Trumbull – Dan’s Musings From Home – August, 1939

Dan has been home for slightly less than a week and he has some surprising insights on his sojourn in Venezuela. He is still adjusting to life at home and gives us a slightly different view than we get from Grandpa’s weekly missives.

Trumbull, otro vez

Dan in Trumbull

Dan in Trumbull

August 7 (1939)

Dear Ralfred:

Although I have been home for no more than one week, I look back on Venezuela with mellow kindness! Already I have forgotten the unpleasantness of hot weather, plaga and the filth. I have just finished reading the scrapbook, and regret more than ever that I was unable to get to Pariaguan.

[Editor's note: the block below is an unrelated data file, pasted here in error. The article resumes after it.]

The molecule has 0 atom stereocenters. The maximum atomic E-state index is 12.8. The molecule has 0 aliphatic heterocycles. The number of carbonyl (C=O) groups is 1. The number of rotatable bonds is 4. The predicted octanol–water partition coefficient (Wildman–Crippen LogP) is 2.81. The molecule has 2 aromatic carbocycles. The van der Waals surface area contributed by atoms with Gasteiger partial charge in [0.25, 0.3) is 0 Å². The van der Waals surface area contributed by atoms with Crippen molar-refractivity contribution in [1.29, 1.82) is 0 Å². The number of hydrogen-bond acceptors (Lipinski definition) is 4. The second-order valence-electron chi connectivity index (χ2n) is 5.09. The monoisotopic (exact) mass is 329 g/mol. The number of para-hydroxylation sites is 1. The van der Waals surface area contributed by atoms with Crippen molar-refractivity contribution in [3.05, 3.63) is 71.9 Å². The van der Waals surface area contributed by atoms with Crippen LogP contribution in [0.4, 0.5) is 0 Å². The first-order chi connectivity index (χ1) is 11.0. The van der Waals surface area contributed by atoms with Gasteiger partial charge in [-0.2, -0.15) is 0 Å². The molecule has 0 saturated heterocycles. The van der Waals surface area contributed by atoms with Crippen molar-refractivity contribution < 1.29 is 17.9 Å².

I noticed a statement made about some friend of Barbara’s who works with Socony-Vacuum. He is the same fellow whom I asked you to look up – – – Martin Williams. He was one of the first men at Pariaguan, and knew the camp when it was nothing more than a few dilapidated huts. Last summer he broke his leg and came to Caracas, where he has been since. He is a geologist, rather young (in his twenties) and has been working in your Caracas offices since his accident. I looked him up while I was in Caracas last month, and learned that he was coming to the states for his vacation during the end of July and the first of August. I shall try to see him again before he leaves, and perhaps I can send your dental floss (which has stayed with me since I first arrived in Caracas) and any other odds and ends which occur to me. He tells me that he often sends things out to Pariaguan at the request of the men, and as long as he stays in Caracas, I am sure he would be glad to send you anything you might need.